Byobu

Byobu is a program that makes using terminal multiplexers really easy. A terminal multiplexer is like a windowing system for console programs. Byobu uses tmux by default, but can be configured to use GNU screen too.

Byobu allows you have many console windows or programs running at the same time. You can detach from Byobu and later restore the session, with all your terminals and programs running intact. This is similar to hibernating and restarting an OS back.

Usage

  • When opened, Byobu opens with your default shell. The bottom line of Byobu is like a taskbar and shows currently open windows (or tabs). You can see the default window (or tab) numbered 0 there.
  • To open a new session named foo, use the command: byobu -S foo

Keyboard shortcuts

Byobu uses the function keys for almost all its operations.

  • F2: Open a new window or tab. This means that a new shell session is opened in that window. This window is numbered 1, as seen at the bottom.
  • F3 or F4: Switch forward and backward between open windows.
  • F6 or Ctrl+A d: Detach from Byobu. Puts you back at the shell. All the windows and the shells inside them are still running. You get back to them whenever you want.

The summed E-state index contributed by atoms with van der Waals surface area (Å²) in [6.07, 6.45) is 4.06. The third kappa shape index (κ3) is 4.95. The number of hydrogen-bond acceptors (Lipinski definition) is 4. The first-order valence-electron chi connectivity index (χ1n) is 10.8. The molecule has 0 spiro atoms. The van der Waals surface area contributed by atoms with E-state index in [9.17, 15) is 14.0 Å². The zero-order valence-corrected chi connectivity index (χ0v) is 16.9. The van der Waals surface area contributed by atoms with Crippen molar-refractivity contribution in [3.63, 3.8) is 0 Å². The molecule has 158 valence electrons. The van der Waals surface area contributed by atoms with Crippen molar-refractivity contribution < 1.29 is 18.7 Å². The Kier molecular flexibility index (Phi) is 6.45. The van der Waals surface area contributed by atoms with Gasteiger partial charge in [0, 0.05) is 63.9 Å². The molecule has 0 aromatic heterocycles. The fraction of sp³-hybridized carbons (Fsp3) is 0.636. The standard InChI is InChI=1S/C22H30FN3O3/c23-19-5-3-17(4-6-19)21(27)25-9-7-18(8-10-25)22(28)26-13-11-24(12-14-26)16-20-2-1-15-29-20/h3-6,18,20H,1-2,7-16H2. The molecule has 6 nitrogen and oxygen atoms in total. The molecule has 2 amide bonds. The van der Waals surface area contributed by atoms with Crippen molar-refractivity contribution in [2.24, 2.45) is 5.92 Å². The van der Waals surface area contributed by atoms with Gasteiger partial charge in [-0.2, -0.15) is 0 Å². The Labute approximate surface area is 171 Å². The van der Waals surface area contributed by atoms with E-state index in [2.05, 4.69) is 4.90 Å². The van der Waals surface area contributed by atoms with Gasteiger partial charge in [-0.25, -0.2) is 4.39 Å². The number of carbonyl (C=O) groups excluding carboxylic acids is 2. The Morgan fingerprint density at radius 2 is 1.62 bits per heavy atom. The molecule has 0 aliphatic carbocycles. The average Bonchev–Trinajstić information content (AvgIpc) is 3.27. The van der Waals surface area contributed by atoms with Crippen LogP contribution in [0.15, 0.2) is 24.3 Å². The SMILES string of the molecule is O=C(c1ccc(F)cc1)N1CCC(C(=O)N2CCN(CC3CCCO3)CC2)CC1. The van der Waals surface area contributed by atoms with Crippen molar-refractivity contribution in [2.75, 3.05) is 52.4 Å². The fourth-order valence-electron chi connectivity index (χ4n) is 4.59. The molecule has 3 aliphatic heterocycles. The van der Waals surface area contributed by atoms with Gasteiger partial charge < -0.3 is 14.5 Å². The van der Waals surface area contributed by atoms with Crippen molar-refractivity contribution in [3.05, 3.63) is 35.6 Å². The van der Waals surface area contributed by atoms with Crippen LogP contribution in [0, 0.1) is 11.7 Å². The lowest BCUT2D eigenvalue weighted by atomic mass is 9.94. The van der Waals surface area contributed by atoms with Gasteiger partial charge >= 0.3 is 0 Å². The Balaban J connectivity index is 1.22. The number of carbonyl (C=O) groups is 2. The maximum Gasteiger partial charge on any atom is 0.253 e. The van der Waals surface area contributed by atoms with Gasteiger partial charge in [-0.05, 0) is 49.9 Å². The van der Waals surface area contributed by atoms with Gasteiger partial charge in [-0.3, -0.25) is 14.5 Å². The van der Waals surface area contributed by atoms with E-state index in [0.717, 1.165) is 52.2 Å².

• F7: Toggle mode to scroll through history. Once in this mode, use cursor keys or Page Up or Page Down to scroll through history. To search back or forward in the history, use slash or question mark (just like in Vim). Press Enter to get out of this mode.
  • F8: Rename the current window. The name is shown at the bottom of each window. This is very useful to distinguish work you are doing in each window.
  • Ctrl + F2: Create a vertical split window
  • Shift + F2: Create a horizontal split window
  • Shift + F3 or Shift + F4: Switch forward and backward between split windows
  • F9: Change the settings using its inbuilt Curses GUI dialog.
  • Alt + F12: Toggle mouse support. More details in this post.
  • Shift + F12: Toggle function keys. This is useful when you want to use the function keys in a terminal application.

You can see these keyboard shortcuts defined in the /usr/share/byobu/keybindings/f-keys.tmux file.

Tried with: Byobu 5.77 and Ubuntu 14.04

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